10/06/2016 12:27 PM IST | Updated 15/07/2016 8:27 AM IST

17-Year-Old Delhi Girl Packs Powerful Message In Her Stunning Doodles

Kaanchi Chopra

In 2015, Delhi-based Kaanchi Chopra decided to put her skills as an artist to some good use, and set forth to address pressing global issues with her stack of crayons. The 17-year old, who calls herself an ‘artivist’, started an art blog to spread awareness about the current problems and issues faced by Indians, ranging from the obsession with light skin colour to acid attacks to fat shaming. Her idea was to raise awareness, while also growing as an artist.

Chopra has had no professional training as an artist, and she simply, as she puts it, "doodles" down on paper her perspective of an issue when she comes across it.

“I believe drawing has the ability to do what the human eye can’t,” she told HuffPost India. “I have always felt that visual imagery and graphics have this everlasting impact on the minds and hearts of its viewers.”

Chopra was proven right when, according to her, her blog received over 7,000 views in 55 different countries. Her work on acid attack victims (featured below) has caught the attention of organisations such as Stop Acid Attacks, Make Love Not Scars and Sheroes Hangout, and garnered a lot of positive reaction. Inspired and spurred all the good feedback, she is currently working on a graphic novel. “It's a series of comics which represent the various prejudices and injustices women face in India, like pay discrimination, eve teasing, domestic abuse, and sexual harassment,” she said.

Check out her powerful illustrations with excerpts from each blog below:


As I flipped through the pages of this chapter trying to decipher the meaning of the title, a flashback to Grade 10 suddenly reminded me of the Periodic Table. How we used to make numerous mnemonics to memorize the Alkali metals, Alkaline Earth metals, Halogens, Noble gases and Transitional metals.

In this entire rote learning process, I found something different and probably something as meaningful as those elements. I realized that each and every symbol of the elements in the Periodic Table was an acronym of a global issue. It could be expanded to form a word which represented one of humanity’s vices. A few words in this table also represent the various movements and social issues which have gained a lot of attention in recent times. Read more.


In my opinion, scars and bruises on the bodies of the survivors should not be a sight of pity. These marks should be considered beautiful. Victims should not feel insecure about their appearance but should sense a feeling of pride because they were strong enough to survive the inhumane incident.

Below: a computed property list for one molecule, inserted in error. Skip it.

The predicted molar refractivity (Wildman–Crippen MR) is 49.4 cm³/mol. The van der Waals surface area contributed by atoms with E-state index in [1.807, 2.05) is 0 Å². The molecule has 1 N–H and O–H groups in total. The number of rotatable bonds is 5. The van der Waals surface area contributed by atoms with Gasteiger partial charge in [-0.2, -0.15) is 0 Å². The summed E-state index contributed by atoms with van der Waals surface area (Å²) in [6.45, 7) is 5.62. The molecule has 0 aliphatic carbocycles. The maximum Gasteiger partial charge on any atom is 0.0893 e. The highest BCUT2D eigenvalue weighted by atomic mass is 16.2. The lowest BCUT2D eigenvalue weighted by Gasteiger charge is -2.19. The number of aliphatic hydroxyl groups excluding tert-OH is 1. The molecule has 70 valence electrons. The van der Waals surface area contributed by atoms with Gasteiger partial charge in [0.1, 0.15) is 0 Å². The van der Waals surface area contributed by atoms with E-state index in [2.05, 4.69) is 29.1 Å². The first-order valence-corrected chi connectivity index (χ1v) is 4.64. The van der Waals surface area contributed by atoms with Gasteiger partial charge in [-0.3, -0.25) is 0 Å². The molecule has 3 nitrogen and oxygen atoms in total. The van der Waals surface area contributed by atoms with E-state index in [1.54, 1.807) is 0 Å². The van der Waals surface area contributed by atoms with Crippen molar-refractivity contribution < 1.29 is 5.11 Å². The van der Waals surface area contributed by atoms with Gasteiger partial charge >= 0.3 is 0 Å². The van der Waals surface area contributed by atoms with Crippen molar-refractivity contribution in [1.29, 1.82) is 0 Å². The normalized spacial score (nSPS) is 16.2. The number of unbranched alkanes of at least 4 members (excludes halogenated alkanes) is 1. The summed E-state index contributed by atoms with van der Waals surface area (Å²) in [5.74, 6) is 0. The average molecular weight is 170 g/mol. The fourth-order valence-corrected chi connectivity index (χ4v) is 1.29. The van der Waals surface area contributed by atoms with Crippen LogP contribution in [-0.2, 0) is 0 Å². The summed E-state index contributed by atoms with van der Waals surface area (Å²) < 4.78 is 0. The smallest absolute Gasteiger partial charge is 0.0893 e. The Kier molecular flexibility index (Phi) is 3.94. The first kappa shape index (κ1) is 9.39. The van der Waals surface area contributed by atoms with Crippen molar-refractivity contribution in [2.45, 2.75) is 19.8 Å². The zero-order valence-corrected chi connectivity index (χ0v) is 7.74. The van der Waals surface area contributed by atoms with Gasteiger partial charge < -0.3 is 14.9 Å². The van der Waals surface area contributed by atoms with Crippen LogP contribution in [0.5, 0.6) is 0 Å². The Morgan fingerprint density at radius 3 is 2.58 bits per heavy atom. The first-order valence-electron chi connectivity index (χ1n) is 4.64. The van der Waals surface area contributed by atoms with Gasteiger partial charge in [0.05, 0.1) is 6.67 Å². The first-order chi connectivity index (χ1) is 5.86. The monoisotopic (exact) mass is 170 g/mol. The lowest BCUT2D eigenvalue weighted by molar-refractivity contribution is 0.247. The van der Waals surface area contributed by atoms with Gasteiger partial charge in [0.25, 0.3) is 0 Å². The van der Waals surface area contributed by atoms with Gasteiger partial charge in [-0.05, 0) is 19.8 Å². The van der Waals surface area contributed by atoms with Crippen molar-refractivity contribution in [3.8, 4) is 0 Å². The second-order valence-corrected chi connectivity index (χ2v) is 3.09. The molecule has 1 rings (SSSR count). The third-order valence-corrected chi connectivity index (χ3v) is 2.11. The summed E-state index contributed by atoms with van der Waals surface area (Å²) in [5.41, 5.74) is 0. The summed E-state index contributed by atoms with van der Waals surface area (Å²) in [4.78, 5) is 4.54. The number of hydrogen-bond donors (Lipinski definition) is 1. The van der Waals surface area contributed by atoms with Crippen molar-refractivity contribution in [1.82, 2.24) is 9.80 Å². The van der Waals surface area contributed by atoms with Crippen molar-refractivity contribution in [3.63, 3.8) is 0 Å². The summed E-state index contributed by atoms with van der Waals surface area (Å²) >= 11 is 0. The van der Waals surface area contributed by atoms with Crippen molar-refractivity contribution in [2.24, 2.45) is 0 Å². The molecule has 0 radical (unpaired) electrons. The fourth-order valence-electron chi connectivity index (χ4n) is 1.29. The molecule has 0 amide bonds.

I’ve doodled the various parts which are disfigured because these floral patterns beautify their face and soul. Their marks, scars and bruises are nothing but doodles on their bodies – an everlasting impression of their courage and strength. Read more.


I recently made this drawing for Menstrupedia. I suggest everyone one of you who is reading this post to read their comic – a friendly guide to periods for girls and share it with your younger siblings and friends.

We need to realize the fact that the change needs to start from within. We have to take pride in this natural process and not consider it as ‘unclean’ or ‘gross’. If a nosebleed or scar isn’t gross, then period blood cannot be objectively gross. We must tackle these taboos and educate ourselves and others on shame-free menstruation talk, and break the cycle of secrecy, fear and misinformation about menstruation. Read More.


These clever words imbibed a sense of oneness in me. Discrimination is a violation of human rights and must not go unchallenged. I’ve grown up dark-skinned in a colour-conscious land and like many others, I’ve have often faced colour discrimination. I made this drawing on the occasion of Zero Discrimination Day to spread and support diversity, tolerance and inclusion. Read more.


The various reasons why people of my age are targeted are because we’re too young to realise what’s right or wrong for our health, we’re so easily influenced by celebrities and media, we overthink about other people’s judgements about us and many of us don’t even understand what’s incorrect in saying “You aren’t fat, you’re beautiful.”

Let us make each other realise that fat, tall, short, thin are not insults but just characteristics. A number on the weighing machine cannot determine our worth. Losing weight is not our life’s work and counting calories is not the call of our soul. Read more.


Multiple Personality Disorder is a mental disorder on the dissociative spectrum characterized by the appearance of at least two distinct and relatively enduring identities or dissociated personality states that alternately control a person’s behavior, accompanied by memory impairment. Read more.

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